Government shutdown changing local lives

Since her childhood days growing up in Brooklyn, Patricia Hill had a simple plan: go to school, do what’s right, don’t get in trouble and then get a job with the federal government.

“No other place is supposed to have the safety and security of that job,” Hill said.

That’s why she dug deep into her savings two months ago to relocate herself from Georgia to Juneau for an upward transfer in a federal agency — the risk was minimal, savings could be rebuilt over time, she thought.

But when Congress failed to reach an agreement this week to continue funding government, that all changed.

“All of the sudden this furlough came and I have nothing,” Hill said. “I came with nothing and by myself. I even sold my car in the lower 48.

“I’m kind of left high and dry,” she said.

She’s one of many federal employees living and working in Juneau who showed up to work Tuesday only to be promptly sent home.

The furloughs are the result of a political impasse in Washington where Republicans in the House of Representatives refuse to pass a government spending bill without Democrats making some concessions. On the other side of the aisle, Senate Democrats have refused to negotiate delaying or defunding parts of the Affordable Care Act — also known as Obamacare.

The stalemate has left Hill and other Juneauites in tough places financially.

“My car payment is still due. My rent, insurance, electricity...are all still due,” Hill said. “If we don’t get paid, or back paid, I’m not sure what’s going to happen.”

Local businesses have begun offering discounts for furloughed employees with identification to help ease some of the financial burden caused by the shutdown.

For example, the new ice cream shop Coppa is offering half-priced coffee and free day-old bakery items, and the Pie in the Sky Bakery and Cafe is offering free coffee with any food order, or a free cookie with any coffee order, to furloughed employees.

Savvy decision-making by leaders at the National Oceanic and Atmospheric Administration and the Ted Stevens Marine Research Institute in the weeks and days leading up to the shutdown helped mitigate some of the potential ramifications of the governmental halt, one federal contractor said.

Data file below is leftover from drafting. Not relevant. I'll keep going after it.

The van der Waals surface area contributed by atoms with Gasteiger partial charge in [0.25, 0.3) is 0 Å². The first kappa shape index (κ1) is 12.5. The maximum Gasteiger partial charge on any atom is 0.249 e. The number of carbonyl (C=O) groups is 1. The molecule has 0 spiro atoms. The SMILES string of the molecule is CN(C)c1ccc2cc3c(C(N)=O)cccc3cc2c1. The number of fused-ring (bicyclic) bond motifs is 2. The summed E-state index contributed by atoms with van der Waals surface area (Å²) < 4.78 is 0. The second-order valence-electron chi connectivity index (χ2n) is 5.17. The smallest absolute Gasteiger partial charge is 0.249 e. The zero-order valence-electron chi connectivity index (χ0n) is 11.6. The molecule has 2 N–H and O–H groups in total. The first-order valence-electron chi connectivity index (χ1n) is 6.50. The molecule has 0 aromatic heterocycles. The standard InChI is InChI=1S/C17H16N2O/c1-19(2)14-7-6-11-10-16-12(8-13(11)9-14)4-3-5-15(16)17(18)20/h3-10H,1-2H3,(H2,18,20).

“(Leadership) began to make decisions early such that the integrity of the science would not be compromised by any shutdown,” said Connor Pihl, a biochemist at the institute. “We did what we needed to at the time that once Monday night did hit, there weren’t any loose ends to tie up without the ability to tie them.”

Many projects at the NOAA facility are processes that take days or even weeks, so advance planning by the leadership helped stave off some of the losses being felt elsewhere as a result of the furloughs.

“My thinking was, ‘It won’t happen. Oh, just a few days — well, maybe a week.’ Now it’s, ‘Oh, this could be two weeks,’” Pihl said. “In the end, it won’t affect the professional integrity of what we do.”

The unexpected time off means more time to ready the house for winter and take care of things overdue, Pihl said.

“I’ll be getting all sorts of fall cleaning done and other personal tasks taken care of,” he said. “I will be well poised to go back to work and not have anything else at home waiting for me when that happens.”

Even though he received emails for several weeks about the possibility of a shutdown, it was still a surprise for Pihl when he realized Congress had failed to pass a spending plan.

“I did not think it would be a reality,” he said. “I had a little too much faith in Washington.”

Contact reporter Matt Woolbright at 523-2243 or at Follow him on Twitter at


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